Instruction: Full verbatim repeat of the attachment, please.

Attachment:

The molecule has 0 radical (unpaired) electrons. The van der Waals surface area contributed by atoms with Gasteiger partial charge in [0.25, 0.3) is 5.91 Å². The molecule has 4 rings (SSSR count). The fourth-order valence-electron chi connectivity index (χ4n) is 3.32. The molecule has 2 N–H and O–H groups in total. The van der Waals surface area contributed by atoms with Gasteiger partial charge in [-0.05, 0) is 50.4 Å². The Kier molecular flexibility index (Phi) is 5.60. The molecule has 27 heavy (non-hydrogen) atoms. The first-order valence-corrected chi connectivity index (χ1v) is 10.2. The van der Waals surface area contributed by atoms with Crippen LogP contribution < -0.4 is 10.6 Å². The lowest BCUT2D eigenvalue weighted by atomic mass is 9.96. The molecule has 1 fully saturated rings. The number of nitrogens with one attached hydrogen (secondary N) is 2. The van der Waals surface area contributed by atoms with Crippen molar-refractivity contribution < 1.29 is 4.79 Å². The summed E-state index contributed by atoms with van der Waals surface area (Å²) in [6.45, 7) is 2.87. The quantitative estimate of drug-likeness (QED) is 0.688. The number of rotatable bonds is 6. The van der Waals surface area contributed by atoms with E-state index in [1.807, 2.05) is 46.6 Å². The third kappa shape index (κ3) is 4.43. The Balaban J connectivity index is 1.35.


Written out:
The molecule has 0 radical (unpaired) electrons. The van der Waals surface area contributed by atoms with Gasteiger partial charge in [0.25, 0.3) is 5.91 Å². The molecule has 4 rings (SSSR count). The fourth-order valence-electron chi connectivity index (χ4n) is 3.32. The molecule has 2 N–H and O–H groups in total. The van der Waals surface area contributed by atoms with Gasteiger partial charge in [-0.05, 0) is 50.4 Å². The Kier molecular flexibility index (Phi) is 5.60. The molecule has 27 heavy (non-hydrogen) atoms. The first-order valence-corrected chi connectivity index (χ1v) is 10.2. The van der Waals surface area contributed by atoms with Crippen LogP contribution < -0.4 is 10.6 Å². The lowest BCUT2D eigenvalue weighted by atomic mass is 9.96. The molecule has 1 fully saturated rings. The number of nitrogens with one attached hydrogen (secondary N) is 2. The van der Waals surface area contributed by atoms with Crippen molar-refractivity contribution < 1.29 is 4.79 Å². The summed E-state index contributed by atoms with van der Waals surface area (Å²) in [6.45, 7) is 2.87. The quantitative estimate of drug-likeness (QED) is 0.688. The number of rotatable bonds is 6. The van der Waals surface area contributed by atoms with E-state index in [1.807, 2.05) is 46.6 Å². The third kappa shape index (κ3) is 4.43. The Balaban J connectivity index is 1.35.